Defendants also place reliance on the statutes of the State of Nebraska, to-wit: sections 29-402.01 and 29-402.03, R. R.S.1943. Suffice it to say that the trial judge properly instructed the jury on the statutes. The jury found that the defendants detained plaintiffs without probable cause, in an unreasonable manner, for an unreasonable length of time.
Proceeding now to plaintiffs' cause of action for malicious prosecution, this court has said: "In a malicious prosecution case, the necessary elements for the plaintiff to establish are: (1) The commencement or prosecution of the proceeding against him; (2) its legal causation by the present defendant; (3) its bona fide termination in favor of the present plaintiff; (4) the absence of probable cause for such proceeding; (5) the presence of malice therein; (6) damage, conforming to legal standards resulting to plaintiff." Kersenbrock v. Security State Bank of Osmond, 120 Neb. 561, 234 N.W. 419. All the above elements must coalesce, and if any of these elements are lacking the result is fatal to the action. In White v. Chicago, B. & Q. R.R., 8 Cir., 417 F.2d 941, Judge Lay said: "The defendant relies upon the Nebraska common law rule that a person who supplies information to prosecuting authorities is not liable for his action as long as any ensuing prosecution is left entirely to the official's discretion. (Citing cases.) * * * Its application, however, is not without limitations. Where the informant knowingly gives false or misleading information or in any wise directs or counsels officials in such a way so as to actively persuade and induce the officer's decision, then the informant may still be held liable. (Citing cases.) * * * In view of the verdict the plaintiff *110 is entitled to have the evidence viewed in the light most favorable to his cause and be given the benefit of all reasonable inferences arising from the facts. (Citing cases.)"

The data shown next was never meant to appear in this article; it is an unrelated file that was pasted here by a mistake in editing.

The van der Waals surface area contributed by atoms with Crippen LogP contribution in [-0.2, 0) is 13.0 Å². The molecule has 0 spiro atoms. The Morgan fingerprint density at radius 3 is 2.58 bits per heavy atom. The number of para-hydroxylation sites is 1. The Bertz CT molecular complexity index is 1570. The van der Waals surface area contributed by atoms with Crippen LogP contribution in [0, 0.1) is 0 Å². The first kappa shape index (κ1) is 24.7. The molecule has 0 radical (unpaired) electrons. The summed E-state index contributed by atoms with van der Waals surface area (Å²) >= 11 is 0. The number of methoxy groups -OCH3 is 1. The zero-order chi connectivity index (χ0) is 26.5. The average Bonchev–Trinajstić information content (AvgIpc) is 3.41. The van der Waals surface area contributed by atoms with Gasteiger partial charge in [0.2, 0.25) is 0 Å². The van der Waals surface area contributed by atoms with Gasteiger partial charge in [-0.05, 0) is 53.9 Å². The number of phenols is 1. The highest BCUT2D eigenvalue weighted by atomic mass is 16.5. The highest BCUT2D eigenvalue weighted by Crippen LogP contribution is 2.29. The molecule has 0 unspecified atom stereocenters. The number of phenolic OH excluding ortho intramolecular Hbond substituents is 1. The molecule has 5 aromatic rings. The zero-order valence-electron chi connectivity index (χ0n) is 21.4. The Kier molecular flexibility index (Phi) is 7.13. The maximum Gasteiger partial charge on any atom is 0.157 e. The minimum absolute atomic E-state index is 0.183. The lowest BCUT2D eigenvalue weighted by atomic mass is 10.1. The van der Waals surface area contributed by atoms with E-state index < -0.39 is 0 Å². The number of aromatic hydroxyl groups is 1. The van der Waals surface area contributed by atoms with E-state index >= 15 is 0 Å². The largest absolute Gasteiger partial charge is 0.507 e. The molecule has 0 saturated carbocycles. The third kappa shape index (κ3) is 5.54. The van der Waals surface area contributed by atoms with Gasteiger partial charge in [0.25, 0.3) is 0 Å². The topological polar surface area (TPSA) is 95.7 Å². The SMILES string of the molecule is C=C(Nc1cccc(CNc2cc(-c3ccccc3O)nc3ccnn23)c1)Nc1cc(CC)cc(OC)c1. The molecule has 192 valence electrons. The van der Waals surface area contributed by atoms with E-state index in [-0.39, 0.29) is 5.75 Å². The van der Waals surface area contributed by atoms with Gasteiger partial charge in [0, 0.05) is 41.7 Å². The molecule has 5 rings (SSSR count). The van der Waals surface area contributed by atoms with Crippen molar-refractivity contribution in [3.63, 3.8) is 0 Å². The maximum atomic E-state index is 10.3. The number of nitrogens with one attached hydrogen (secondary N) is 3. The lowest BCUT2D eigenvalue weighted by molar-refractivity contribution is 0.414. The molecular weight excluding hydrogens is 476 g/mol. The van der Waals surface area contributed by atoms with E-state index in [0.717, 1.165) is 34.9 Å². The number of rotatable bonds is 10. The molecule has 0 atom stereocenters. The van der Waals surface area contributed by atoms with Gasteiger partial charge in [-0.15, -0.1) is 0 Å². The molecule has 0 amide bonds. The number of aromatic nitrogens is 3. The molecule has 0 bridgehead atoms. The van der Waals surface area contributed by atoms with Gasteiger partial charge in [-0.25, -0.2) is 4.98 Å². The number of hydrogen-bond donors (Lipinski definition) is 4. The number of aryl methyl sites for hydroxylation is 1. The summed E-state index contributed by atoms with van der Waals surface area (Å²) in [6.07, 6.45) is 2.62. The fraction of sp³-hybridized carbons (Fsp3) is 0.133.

Here the defendant Horan made out a conclusion report. The report was given to the prosecutor for determination of what action was to be taken. It is apparent that the defendant Horan, while acting for and on behalf of Richman Gordman, and while in the course and scope of her employment, set the machinery of the law in motion. It need not be shown that the defendant Horan actively participated in getting the complaint filed, or for that matter, signed the complaint if she, on her own motion, gave information or made complaint to the officers of law in such a manner as that, in the regular and ordinary course of events, a complaint must issue, then this is sufficient to warrant the jury in finding her the real prosecutor. Her conduct and the overall circumstances surrounding this case could properly be viewed by the jury in terms of persuasion and inducement to prosecute.
Here, the defendants failed to give the city prosecutor all information and particularly the plaintiffs' version. Mr. Bucchino, the city prosecutor, testified that he made his decision to prosecute upon the report furnished by the defendants and he stated that the complaints would not have been filed if there had been no call from Richman Gordman.